1. Electronic seals

For electronic qualified seals, the integrity of data and the accuracy of the origin of seals on data (i.e. that a specific electronic document has been issued by a certain legal entity) applies in accordance with the Regulation. As opposed to existing electronic marks (in Czech “elektronické značky”), a legal entity may place an electronic seal on documents only if it is the originator of the document.

Legal entities must use qualified electronic seals when dealing with public authorities. However, the transitional provisions establish the possibility of signing documents with a currently known (and now formally legally non-existent) electronic mark up to 19 September 2018 in accordance with the Act on Electronic Signatures. Should you need to temporarily use electronic marks for any reason, it is important to remember that, as a specifically Czech instrument, they are not valid or effective outside the Czech Republic.

Public authorities will be required to procure qualified electronic seals for the relevant documents without exception.

  1. Electronic time stamps

Under the Regulation, a qualified electronic time stamp presupposes the accuracy of the data, the time, and the integrity of the data with which the time and date are associated. In this respect, the ATSET explicitly sets out an obligation for public authorities to sign electronic documents with a qualified electronic time stamp when being electronically signed or sealed. Even here, the ATSET extends the possibility of using the current form of electronic time stamps for the next two years.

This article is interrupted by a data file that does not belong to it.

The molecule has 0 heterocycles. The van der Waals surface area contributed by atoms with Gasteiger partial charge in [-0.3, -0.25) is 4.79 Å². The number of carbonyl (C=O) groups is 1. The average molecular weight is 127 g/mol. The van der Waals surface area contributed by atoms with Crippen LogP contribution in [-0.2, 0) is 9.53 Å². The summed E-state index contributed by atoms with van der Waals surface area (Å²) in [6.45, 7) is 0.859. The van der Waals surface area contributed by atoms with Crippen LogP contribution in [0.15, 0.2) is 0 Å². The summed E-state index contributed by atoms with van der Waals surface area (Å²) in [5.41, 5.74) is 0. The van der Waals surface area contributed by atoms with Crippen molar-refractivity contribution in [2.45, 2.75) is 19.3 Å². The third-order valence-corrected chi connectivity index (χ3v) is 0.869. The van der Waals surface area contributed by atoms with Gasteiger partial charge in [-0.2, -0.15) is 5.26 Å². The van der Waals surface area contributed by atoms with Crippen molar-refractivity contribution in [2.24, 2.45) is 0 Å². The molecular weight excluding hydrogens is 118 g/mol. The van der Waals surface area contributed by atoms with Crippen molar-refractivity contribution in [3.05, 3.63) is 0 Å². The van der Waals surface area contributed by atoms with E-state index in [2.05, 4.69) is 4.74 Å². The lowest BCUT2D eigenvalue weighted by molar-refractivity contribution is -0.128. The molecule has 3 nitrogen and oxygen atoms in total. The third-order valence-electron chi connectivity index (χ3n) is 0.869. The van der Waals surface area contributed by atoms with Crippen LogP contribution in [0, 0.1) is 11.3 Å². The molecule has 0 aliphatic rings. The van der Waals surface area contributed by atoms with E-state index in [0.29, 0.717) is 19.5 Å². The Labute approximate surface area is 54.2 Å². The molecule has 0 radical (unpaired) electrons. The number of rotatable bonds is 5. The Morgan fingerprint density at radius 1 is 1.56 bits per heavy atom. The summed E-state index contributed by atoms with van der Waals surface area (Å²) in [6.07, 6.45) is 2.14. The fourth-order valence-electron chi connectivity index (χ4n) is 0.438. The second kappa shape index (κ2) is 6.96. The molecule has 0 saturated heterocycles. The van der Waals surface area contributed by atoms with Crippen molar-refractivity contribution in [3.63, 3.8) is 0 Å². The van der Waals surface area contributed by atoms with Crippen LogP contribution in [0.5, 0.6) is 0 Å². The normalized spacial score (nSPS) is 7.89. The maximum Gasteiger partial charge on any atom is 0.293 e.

1. End of rebuttable presumption of authenticity

Act no. 298/2016 Sb. introduces a new change in a relatively unobtrusive manner. In addition to amending a number of acts and regulations, this act cancels the provisions that were extensively discussed in professional circles – Section 69a(5) of Act no. 499/2004 Sb. on archiving and filing services. It was these provisions that introduced the rebuttable presumption of authenticity of electronic documents. Based on this, practices were developed where the authenticity of electronic documents was derived from technical validity, and electronic documents were permanently signed with time stamps. Proponents of this approach inferred a conclusion from the concept of authenticity, according to which one time stamp should be sufficient for any period of time, and the practice of multiple stamping is no longer needed.

According to some opinions, cancellation of the presumption of authenticity should mean that electronic documents need to be actively managed and signed at regular intervals with additional time stamps in a technically appropriate manner, provided that it is not possible to use for the document the presumption of authenticity based on a secure location, pursuant to Section 562(2) of the Civil Code. We agree with this opinion.